Naxos is a popular tourist destination, with several easily accessible ruins. It has a number of beautiful beaches, such as those at Agia Anna, Agios Prokopios, Alikos, Kastraki, Mikri Vigla, Plaka, and Agios Georgios, most of them near Hora. Naxos is the most fertile island of the Cyclades. It has a good supply of water in a region where water is usually inadequate. Mount Zeus (1003 metres) is the highest peak in the Cyclades, and tends to trap the clouds, permitting greater rainfall. This has made agriculture an important economic sector with various vegetable and fruit crops as well as cattle breeding, making Naxos the most self-sufficient island in the Cyclades. Naxos is also known within Greece for its potatoes.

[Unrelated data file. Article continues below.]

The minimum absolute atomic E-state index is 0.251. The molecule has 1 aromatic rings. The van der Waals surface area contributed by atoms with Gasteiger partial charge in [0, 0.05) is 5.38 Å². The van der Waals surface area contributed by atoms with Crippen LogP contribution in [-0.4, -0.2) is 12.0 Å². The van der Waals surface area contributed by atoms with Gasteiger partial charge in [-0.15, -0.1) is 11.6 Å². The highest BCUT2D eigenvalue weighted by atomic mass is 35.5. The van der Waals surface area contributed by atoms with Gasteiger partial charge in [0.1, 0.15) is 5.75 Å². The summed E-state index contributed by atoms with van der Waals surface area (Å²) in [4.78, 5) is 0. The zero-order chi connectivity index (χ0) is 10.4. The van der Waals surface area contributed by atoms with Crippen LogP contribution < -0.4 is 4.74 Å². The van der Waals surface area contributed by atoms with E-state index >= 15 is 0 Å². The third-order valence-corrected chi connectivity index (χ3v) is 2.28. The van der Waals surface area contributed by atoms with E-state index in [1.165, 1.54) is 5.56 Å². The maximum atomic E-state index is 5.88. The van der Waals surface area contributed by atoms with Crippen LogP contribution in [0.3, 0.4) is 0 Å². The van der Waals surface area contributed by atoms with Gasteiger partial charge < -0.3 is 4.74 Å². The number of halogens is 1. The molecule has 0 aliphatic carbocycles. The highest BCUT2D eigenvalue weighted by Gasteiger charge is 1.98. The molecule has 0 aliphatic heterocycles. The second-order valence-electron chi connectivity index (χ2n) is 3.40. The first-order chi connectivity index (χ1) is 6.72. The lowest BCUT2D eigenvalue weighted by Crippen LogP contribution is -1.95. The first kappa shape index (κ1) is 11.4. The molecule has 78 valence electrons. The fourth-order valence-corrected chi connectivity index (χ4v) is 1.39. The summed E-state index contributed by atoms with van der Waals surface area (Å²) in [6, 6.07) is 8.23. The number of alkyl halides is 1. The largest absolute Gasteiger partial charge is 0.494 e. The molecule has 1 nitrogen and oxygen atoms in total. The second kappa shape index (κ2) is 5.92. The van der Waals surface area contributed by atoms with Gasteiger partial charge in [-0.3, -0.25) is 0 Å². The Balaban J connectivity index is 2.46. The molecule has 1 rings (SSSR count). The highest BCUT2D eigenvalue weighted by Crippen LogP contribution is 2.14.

Naxos Greece is considered one of the most beautiful and authentic island of the Cyclades and attracts more and more visitors every year.
Santorini (Greek: Σαντορίνη, pronounced [sadoˈrini]), classically Thera ( /ˈθɪrə/), and officially Thira (Greek: Θήρα [ˈθira]), is an island in the southern Aegean Sea, about 200 km (120 mi) southeast from Greece's mainland. It is the largest island of a small, circular archipelago which bears the same name and is the remnant of a volcanic caldera. It forms the southernmost member of the Cyclades group of islands, with an area of approximately 73 km2 (28 sq mi) and a 2001 census population of 13,670. The municipality of Santorini comprises the inhabited islands of Santorini and Therasia and the uninhabited islands of Nea Kameni, Palaia Kameni, Aspronisi, and Christiana. The total land area is 90.623 km2 (34.990 sq mi). Santorini is part of the Thira regional unit.